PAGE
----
Thursday, March 22, 2007

Hope and Courage for Dialogue

Even before I joined the United Church of Christ a few years ago, I admired Rev. Dr. Bernice Powell Jackson. When I heard her speech (or, better said, sermon) at the World Council of Churches Assembly last year, I was simply overwhelmed and immediately proud to be associated with both the World Council, of which she is a President, and the UCC, in which she is ordained.

This morning, as I read my daily scriptural passage emailed to me by Sojourner’s, I caught her name on a link. She gave a sermon a few nights ago on Romans 5. Whatever your political or religious leanings, I think you will find this sermon enlightening:

One issue which continues to trouble me is a pervasive lack of commitment among religious persons, politicians, and global leaders to simply sit down and dialogue. Rev. Jackson’s sermon is about hope, particularly hope in the face of suffering and struggle. I don’t believe that violence can lead to peace. I don’t believe that freedom and democracy can ensue from military force. I know that many people disagree with, and that is OK. Actually, that is what freedom and democracy is about, isn’t it?

But what I do not understand is a lack of commitment to dialogue. If we are truly committed to our own beliefs… if we truly believe in them and honestly feel that those are the right, ethical, moral, and just positions to hold, then doesn’t it also stand to reason that those positions that we hold so dear would always reveal themselves as truth in an open and honest dialogue?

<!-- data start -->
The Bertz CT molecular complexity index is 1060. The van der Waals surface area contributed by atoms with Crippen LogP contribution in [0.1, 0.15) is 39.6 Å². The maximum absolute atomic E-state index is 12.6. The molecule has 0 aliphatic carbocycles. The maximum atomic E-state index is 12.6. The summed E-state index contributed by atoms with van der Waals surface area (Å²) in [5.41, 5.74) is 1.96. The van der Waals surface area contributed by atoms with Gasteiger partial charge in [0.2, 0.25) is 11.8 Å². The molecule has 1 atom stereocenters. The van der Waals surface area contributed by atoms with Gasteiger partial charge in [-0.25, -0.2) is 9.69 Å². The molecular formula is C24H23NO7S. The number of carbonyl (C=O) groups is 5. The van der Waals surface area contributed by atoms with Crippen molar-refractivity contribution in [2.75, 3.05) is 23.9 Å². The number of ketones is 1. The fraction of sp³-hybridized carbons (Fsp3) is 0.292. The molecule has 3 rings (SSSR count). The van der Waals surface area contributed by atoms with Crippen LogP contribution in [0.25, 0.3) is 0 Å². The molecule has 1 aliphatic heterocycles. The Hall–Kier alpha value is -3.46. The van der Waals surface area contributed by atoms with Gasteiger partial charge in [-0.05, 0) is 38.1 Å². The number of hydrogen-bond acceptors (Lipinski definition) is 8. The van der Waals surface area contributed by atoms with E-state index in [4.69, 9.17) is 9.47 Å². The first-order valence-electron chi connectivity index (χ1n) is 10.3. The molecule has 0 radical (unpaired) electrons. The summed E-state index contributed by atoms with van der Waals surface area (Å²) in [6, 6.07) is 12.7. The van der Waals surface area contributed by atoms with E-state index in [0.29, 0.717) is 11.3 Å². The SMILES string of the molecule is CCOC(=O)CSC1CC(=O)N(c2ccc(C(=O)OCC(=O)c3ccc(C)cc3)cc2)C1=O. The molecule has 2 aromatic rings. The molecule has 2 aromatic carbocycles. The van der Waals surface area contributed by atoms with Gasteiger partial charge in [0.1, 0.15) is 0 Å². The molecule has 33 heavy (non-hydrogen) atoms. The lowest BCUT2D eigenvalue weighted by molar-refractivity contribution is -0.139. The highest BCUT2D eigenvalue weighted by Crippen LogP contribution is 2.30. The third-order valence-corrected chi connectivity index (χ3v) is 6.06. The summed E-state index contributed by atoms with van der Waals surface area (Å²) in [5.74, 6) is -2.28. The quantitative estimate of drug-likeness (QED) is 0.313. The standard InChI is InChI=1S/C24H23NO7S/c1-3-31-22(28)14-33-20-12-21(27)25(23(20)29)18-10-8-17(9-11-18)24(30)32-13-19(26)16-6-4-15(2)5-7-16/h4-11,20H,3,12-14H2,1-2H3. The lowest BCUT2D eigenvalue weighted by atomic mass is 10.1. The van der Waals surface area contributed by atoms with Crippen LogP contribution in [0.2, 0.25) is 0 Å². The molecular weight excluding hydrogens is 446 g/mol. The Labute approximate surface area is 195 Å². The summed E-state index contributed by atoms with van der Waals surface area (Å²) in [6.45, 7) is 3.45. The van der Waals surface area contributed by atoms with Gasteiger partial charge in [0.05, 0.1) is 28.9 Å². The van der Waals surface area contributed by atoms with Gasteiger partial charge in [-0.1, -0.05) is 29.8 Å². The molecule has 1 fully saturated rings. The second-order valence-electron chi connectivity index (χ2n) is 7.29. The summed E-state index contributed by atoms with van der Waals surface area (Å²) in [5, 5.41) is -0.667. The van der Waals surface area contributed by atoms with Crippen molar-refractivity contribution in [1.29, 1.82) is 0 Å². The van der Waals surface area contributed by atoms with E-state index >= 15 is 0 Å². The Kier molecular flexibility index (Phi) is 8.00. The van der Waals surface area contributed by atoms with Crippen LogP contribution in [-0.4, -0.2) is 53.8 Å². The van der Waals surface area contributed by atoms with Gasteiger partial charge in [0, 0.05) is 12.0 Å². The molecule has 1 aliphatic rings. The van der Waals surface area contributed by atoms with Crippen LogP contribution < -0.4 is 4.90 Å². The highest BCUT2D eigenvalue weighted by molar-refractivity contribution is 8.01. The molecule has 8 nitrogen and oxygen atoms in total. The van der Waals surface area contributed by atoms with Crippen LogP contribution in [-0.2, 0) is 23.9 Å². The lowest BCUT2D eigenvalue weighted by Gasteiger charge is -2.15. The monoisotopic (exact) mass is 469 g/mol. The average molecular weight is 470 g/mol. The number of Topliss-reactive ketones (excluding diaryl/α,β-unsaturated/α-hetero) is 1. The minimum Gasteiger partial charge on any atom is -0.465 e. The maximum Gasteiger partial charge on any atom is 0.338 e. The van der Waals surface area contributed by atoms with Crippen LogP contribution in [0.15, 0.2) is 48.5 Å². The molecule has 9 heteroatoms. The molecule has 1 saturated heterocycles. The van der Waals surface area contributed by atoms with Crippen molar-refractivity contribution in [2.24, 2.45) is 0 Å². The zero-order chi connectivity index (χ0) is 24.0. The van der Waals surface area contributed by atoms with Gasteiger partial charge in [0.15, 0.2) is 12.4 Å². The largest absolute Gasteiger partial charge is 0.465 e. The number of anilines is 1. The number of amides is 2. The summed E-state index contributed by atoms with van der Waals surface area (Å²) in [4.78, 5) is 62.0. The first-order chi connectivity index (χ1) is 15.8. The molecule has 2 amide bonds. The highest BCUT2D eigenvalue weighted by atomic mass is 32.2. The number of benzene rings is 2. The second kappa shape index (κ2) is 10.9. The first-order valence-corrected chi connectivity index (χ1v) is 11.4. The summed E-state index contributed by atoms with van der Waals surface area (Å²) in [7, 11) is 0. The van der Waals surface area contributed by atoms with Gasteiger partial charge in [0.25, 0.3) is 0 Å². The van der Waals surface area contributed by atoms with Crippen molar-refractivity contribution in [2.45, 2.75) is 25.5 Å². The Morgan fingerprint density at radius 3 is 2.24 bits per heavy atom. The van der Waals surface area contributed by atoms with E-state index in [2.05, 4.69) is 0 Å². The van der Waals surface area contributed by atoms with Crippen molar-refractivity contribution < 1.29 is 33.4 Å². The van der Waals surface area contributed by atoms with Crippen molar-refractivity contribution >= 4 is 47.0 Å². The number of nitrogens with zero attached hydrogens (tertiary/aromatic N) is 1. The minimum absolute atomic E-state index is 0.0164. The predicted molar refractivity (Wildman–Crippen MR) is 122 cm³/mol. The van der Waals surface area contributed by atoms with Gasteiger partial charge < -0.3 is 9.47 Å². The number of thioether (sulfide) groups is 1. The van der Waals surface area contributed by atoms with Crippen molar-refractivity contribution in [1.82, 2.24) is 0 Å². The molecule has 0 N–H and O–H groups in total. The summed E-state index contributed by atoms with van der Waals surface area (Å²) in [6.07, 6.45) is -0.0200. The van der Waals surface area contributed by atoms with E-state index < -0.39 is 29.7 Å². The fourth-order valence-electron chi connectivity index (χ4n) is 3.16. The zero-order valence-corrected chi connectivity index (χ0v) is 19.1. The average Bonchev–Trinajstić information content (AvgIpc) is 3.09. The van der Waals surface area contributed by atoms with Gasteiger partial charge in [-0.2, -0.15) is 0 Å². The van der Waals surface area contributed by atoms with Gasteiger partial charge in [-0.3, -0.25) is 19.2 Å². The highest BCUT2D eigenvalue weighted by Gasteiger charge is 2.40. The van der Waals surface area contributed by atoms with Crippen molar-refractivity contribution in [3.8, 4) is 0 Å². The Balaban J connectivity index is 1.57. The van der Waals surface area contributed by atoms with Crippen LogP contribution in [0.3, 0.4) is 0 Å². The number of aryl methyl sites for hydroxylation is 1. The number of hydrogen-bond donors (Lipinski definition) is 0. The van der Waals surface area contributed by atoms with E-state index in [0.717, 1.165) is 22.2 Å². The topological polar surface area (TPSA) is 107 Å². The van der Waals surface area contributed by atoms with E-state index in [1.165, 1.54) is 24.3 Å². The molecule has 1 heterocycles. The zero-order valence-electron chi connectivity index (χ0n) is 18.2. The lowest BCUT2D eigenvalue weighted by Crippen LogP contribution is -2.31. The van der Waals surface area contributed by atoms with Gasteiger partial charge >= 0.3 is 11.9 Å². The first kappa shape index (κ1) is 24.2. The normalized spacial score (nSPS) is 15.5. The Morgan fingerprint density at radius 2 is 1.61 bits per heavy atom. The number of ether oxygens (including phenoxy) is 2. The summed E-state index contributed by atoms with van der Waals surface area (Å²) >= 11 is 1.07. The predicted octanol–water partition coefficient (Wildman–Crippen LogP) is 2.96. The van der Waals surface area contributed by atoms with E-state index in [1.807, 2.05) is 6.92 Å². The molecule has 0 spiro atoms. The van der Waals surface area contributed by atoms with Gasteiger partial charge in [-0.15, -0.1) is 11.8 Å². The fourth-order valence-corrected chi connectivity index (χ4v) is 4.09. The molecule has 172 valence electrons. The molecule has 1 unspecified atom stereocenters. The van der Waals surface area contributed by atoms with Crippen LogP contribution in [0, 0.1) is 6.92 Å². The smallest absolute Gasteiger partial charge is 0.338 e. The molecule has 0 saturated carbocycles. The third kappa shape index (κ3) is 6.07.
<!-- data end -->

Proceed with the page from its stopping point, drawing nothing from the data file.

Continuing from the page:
Toward the end of her sermon, Rev. Jackson said, “Hope, for Christians, can never just be a word – it must become an action… a public commitment to follow Jesus in the non-violent struggle for justice and peace.” For me, this action and public commitment must begin (without end) with open dialogue and discussion. This requires courage, indeed, to subject our ideas and beliefs to criticism and argument, but this courage finds its endless source rooted in hope. In the words of St. Paul:

“We also boast in our sufferings, knowing that suffering produces endurance, and endurance produces character, and character produces hope, and hope does not disappoint us, because God's love has been poured into our hearts through the Holy Spirit that has been given to us.” (Romans 5:3-5, NRSV)

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